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“That huge, major hire that will be a controversial decision for this board, which will have to answer to its constituents, happens to be the one name not shown on this list of 572 people that we are being asked to hire,” McManus said. “I don’t like that, and it doesn’t smell right.”
McManus said the issue is important “in a town where a lot of people think the city and the school district are too close.”
Two years ago, Dayton Mayor Nan Whaley endorsed a slate of candidates for school board that now lead a new board majority.
McManus and Superintendent Elizabeth Lolli had a tense exchange, with Lolli saying Dickstein’s name had been listed on the agenda document Friday. When McManus asked if someone had asked Lolli to remove the hire from the public agenda, she said no, and she didn’t know why Dickstein was not listed there Tuesday.
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“I don’t touch BoardDocs (the district’s agenda software),” Lolli said. “All I do is review it with staff. There is no conspiracy here.”
The business manager post is a new one for Dayton Public Schools. Lolli said the person would take over some of Assistant Superintendent Shelia Burton’s duties, after the school board had suggested in the spring that Burton had too much on her plate. Board member Sheila Taylor asked for clarification on Dickstein’s duties.
Lolli said the business manager would report to her and would oversee the transportation, purchasing, nutrition (school lunch) and operations departments, each of which has its own director. Burton would still be directly over human resources, student enrollment, safety and security, the assessment/accountability/IT department, and two other areas.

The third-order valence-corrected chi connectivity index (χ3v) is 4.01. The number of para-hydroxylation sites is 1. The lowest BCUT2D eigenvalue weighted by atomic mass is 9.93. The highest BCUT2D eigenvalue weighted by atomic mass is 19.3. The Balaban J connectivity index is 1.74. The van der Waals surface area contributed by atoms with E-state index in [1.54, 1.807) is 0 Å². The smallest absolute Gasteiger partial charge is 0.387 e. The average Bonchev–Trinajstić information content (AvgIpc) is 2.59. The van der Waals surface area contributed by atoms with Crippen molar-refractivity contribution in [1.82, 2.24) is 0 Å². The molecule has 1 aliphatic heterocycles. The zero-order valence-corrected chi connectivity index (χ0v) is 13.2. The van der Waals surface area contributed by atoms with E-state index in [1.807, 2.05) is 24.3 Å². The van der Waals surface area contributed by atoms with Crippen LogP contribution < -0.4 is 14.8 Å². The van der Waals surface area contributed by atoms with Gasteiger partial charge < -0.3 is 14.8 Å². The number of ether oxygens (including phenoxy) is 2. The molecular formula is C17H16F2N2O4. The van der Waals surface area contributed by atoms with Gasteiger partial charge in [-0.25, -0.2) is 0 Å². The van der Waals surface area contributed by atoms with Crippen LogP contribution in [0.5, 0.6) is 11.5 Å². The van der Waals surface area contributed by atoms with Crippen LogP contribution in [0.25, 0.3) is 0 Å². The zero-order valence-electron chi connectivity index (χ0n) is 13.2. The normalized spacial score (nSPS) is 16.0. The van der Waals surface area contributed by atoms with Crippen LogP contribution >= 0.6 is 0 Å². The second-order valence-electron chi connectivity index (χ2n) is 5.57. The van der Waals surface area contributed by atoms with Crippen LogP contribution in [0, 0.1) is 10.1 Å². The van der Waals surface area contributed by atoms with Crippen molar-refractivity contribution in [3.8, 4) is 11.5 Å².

As Wright State’s vice provost, Gary Dickstein oversees multiple departments, according to the WSU website – campus recreation, community standards and student conduct, counseling and wellness services, pre-college programs, residence life and housing services, student activities, student support services and the student union.
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According to his biography, he has worked as a college administrator for 29 years, with a focus area on student conduct, after earning degrees in social work and higher education administration.
“I absolutely will accept the position if the school board approves my hire, as I am very excited to join the DPS team and work diligently to ‘make a difference’ in the lives of the students we serve,” Gary Dickstein said in an email late Wednesday.
Lolli said DPS has interviewed candidates for business manager for more than six months. The agenda says the salary range for the position will be $111,625 to $120,208.
When McManus asked if DPS had sought out Dickstein, Lolli said the WSU executive “came to us.” McManus called it odd that DPS couldn’t find a manager for six months, then “happened to hire the city manager’s husband.”
“The fact that he is married to the city manager had nothing to do with the decision that we made,” Lolli said after the meeting. “We interviewed a variety of people, a number of people, and we feel that (Dickstein) has the personality, the skills, the depth of knowledge that we need to have in this management position.”
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Most of the 500-plus “hires” listed on the agenda were the awarding of small supplemental contracts to teachers and others, to serve as student council advisors, science fair leaders and other roles, at pay of a few hundred to a few thousand dollars.